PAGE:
Ethical and Fairtrade Gemstones.

A quick overview.

In the time that I have worked in the trade attempting to secure ethical products, perhaps the most problematic and vexing has been the question of gemstones.

The reasons for this are varied, but the fact that gemstones are of less financial value than diamonds, are more readily accessible for the artisanal and small scale miner and are dominated by thousands of individual traders and dealers makes understanding the gemstone space from an ethical supply chain point of view very challenging.

The broader moves in the jewellery trade towards more transparent and traceable supply sources, has had its own impact on the gemstone industry, with a number of commercially driven ethical initiatives that have emerged to begin to meet this growing demand for an ethical jewellery product.

The Issues.

These initiatives are badly needed when you begin to get an view on the myriad of human rights and environmental issues that the gemstone industry faces such as; child and bonded labour in the mines and the cutting and polishing shops, endemic smuggling by traders and indigenous land rights issues such as the Greenland Ruby saga that has led local Inuit people to label the product ‘The Apartheid Ruby’. Yet perhaps the most in-famous gemstone bad news story is the Burmese ruby, whose exploitation by the brutal military regime led to the current international ban. This ban is controversial with the dealers and traders broadly being against it (to be expected) and the retailers and consumer facing brands broadly positive (again to be expected). However as I have witnessed personally both at Tuscon Gem show and on the ground near the Burma/Thailand border, getting your hands on Burmese blood stones is easy, just buy them in Bangkok and label them Thailand Ruby.

The 2 T’s

Transparency and Traceability are the bedrock of all ethical claims. Without them no serious intelligent delivery of any ethical claim can be substantiated. So when we are coming to buy gemstones, the key things in my experience to be aware of are as follows;

1               Verify the claims. An example of this would be regarding the use of the language of Fair Trade in the gem business. Currently there is no fair trade gemstone on the market. In order to claim fair trade status certain verifiable benchmarks need to be in place that I summarise as follows.

a.     A public standard that is not owned by any one particular company (is not proprietary).

b.     An independent 1/3rd party audit against that public standard

c.      An audited chain of custody from mine to retail for that product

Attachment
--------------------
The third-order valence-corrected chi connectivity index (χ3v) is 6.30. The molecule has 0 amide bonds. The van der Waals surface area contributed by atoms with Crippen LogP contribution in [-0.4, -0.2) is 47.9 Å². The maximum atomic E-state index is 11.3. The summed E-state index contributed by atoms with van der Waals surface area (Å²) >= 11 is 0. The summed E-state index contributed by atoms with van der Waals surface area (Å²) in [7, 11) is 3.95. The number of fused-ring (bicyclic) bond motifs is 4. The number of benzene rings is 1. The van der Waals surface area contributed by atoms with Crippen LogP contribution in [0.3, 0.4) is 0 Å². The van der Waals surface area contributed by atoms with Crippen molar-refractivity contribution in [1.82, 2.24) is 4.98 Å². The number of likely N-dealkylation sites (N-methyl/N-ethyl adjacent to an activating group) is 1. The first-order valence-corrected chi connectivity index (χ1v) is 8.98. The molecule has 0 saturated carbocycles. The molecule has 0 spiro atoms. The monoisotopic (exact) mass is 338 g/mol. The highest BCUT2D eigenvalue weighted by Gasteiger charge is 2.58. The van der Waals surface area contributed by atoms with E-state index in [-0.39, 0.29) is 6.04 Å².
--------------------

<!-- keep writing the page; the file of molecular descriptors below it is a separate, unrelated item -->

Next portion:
d.     A consumer label denoting it in the market place

e.     The poor and the marginalised are the primary beneficiaries of the process.

Naturally an authenticate fair trade process is more detailed in its delivery than I am able to summarise here, but the above points are good indicators when assessing claims, especially point a.

2               Is it legal? Ironically it is a very simple question that is often overlooked. The gemstone industry is full of illegality and informality that often masquerades as friendliness.

3               Traceable & Transparent. As already mentioned the 2 T’s are foundational in regards to any form of ethical claims given and this is never truer than in the world of gemstones. If a dealer can give you guarantees on export permits or licenses and ‘transparency to source’ then it is a good sign they are reputable.

In conclusion the world of gemstones is a wonderful world, rich in colour and also romantic locations. It is true that each stone tells its own unique story and depending which question you ask the stone, will determine what story it tells you.

Four companies I recommend


An excellent little UK & Tanzanian partnership that is working in the ruby and sapphire sector.

Columbia Gemhouse.

A USA based company founded by Eric Braunwart. They have excellent community partnerships in a number of countries delivering quality stones to the market. Although they apply the language of fair trade to their process, which is not strictly correct, they are in every way one of the leading ethical gemhouses in the world.

Natures Geometry

Brian Cook is a gemmologist and works with a community in Brazil to deliver some of the finest Golden Rutile Quartz around.


A medium sized mining operation in Zambia, they mine and sell high quality emeralds to the market. There work in the social and environmental issues is also very good.

Greg Valerio